|Building a Simple REST Controller with Microsoft Visual Studio 2012 and WebAPI|
|Using Sencha ExtJS 4.2 and Sencha Architect 2.2, Build a Simple REST client (to feed WebAPI server)|
|Add CRUD to REST client for calling Microsoft WebAPI server|
In the first two posts, we built a Microsoft WebAPI REST service, then we built the client side ExtJS app to process the GET request of the service (populate the grid panel), now let’s do the other 3 parts of CRUD (insert, update and delete). We will not build out the WebAPI side because that would involve adding some kind of persistent storage to the server (which is another topic I did not want to add to this post now, but maybe will later).
So, first, let us go back to the Sencha Architect project and make the “TagName” editable so that we can see the “Update” in action. We also need to add a save button to the toolbar that will simply so a store.sync() which will push the REST proxy into action once we have modified a TagName.
Without going through all the drag and drop, here is what needs to be done from Sencha Architect.
Add a toolbar to the Viewport
Put a “save” button on the Viewport
Add a click event handler to the “save” button and have the code grab a handle to the store and issue a sync() call when pressed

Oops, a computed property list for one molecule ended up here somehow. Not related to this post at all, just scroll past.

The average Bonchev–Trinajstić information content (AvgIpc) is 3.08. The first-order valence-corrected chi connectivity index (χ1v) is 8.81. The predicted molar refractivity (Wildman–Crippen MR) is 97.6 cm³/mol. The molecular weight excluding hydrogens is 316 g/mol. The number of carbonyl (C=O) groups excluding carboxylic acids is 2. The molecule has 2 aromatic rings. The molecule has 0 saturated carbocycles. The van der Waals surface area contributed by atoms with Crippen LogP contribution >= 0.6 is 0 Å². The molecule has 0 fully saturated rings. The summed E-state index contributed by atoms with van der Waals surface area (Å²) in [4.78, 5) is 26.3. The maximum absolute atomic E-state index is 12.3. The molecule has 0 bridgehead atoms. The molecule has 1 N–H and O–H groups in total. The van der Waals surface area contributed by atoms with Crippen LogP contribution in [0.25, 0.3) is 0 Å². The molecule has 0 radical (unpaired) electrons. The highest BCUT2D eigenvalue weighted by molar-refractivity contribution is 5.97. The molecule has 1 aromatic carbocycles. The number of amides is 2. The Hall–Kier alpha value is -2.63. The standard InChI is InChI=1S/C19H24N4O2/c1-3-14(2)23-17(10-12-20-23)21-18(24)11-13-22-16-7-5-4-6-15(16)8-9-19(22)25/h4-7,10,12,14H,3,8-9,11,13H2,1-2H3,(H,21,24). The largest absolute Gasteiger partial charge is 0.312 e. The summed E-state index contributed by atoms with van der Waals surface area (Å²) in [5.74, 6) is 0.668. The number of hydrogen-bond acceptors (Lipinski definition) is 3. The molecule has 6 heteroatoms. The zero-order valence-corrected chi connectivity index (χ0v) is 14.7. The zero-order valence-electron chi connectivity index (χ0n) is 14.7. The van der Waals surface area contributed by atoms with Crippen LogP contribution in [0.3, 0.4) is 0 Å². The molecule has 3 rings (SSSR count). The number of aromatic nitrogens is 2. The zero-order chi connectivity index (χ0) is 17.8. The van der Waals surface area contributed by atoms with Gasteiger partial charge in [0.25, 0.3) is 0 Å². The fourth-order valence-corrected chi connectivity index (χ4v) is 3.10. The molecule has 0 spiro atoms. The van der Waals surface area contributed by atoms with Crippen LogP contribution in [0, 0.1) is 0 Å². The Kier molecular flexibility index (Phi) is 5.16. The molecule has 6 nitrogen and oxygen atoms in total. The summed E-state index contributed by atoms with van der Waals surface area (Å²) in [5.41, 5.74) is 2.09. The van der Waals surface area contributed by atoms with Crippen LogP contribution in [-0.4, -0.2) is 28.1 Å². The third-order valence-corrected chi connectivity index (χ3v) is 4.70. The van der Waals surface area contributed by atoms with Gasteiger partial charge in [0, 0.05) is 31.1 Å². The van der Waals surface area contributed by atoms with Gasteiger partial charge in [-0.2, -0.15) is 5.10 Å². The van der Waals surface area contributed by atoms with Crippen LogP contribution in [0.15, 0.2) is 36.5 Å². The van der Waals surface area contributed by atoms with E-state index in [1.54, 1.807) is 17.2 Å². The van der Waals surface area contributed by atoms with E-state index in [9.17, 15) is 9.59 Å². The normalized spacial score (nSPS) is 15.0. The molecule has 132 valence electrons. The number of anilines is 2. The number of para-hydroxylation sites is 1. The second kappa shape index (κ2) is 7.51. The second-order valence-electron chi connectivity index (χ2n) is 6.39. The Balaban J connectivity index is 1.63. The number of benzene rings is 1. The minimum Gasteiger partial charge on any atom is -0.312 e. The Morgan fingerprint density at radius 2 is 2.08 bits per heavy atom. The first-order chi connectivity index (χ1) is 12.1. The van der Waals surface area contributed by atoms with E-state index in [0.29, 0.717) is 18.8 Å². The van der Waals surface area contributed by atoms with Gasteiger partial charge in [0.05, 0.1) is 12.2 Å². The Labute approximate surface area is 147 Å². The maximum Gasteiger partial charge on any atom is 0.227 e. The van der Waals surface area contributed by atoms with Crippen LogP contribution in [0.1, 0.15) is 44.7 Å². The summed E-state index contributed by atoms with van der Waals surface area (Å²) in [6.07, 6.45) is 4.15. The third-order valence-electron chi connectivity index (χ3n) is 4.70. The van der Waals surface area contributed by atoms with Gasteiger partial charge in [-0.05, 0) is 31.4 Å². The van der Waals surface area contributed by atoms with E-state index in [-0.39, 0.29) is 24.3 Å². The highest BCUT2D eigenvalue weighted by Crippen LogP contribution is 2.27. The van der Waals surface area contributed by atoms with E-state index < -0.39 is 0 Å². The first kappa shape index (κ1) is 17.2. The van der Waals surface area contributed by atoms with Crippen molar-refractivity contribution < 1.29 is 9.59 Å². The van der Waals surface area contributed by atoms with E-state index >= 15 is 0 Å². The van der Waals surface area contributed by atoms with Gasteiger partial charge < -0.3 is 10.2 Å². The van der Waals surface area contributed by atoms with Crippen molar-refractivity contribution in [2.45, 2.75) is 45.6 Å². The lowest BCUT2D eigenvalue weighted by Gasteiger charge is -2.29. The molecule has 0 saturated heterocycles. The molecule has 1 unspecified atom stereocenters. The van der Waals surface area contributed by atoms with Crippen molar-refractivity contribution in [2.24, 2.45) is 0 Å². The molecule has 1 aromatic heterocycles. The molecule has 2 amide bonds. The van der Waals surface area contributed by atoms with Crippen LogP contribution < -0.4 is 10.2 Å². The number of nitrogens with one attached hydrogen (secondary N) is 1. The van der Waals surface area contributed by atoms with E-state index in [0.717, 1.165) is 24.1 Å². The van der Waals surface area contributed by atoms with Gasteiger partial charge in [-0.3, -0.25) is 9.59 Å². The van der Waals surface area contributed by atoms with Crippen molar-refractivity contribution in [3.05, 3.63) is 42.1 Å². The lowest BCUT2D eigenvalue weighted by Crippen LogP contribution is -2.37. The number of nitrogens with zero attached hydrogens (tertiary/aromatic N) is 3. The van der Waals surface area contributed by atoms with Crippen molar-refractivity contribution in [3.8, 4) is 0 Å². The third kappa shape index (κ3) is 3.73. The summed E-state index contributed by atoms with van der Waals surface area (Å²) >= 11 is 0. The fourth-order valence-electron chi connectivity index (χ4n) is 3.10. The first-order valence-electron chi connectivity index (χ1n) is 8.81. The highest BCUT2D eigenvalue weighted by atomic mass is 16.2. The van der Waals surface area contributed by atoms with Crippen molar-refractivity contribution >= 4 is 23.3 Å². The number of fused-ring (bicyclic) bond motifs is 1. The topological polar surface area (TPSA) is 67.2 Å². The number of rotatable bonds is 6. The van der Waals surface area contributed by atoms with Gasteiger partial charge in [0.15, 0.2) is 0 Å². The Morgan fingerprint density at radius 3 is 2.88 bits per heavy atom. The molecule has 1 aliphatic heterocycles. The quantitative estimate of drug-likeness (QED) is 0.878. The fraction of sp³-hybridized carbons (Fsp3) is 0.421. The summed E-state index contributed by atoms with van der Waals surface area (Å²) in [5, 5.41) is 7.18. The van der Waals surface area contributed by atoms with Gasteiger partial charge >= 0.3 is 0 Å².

Add an editor to the text field “TagName” so we can edit that field
Add a CellEditing plugin to the grid
Now, that gives us this:
and it looks like:
Notice that I’ve actually clicked and edited the Tagname for item #3. You can tell because ExtJS puts the little red hat showing the field is edited.
If we press “Save” next we will get an error because the default WebAPI “Put” method does not have the correct signature. We just change it to take an instance of TagItem and now, when we press the “save” button, we see the browser do a PUT
If we place a break point in the visual studio 2012 server code when the PUT is called, you will see the new value come in for tagName (as follows):
and, if you look at the browser shot above, you will see that the little red hat indicating “dirty” is now gone showing that we generated a clean update.
On your own, you can now do the same for POST (Insert) and DELETE. The pattern is identical. Simply make the WebAPI parameter TagItem (like we did for update), then, add to the client a delete button that figures out what is the selected row on the Grid Panel (fire the button again), and for insert, create an add button that simply adds a new row to the store, edit it and fire the save button again.
Hope these posts help. I’m hoping this gives you a clear roadmap to build WebAPI / Sencha ExtJS applications using Microsoft’s WebAPI.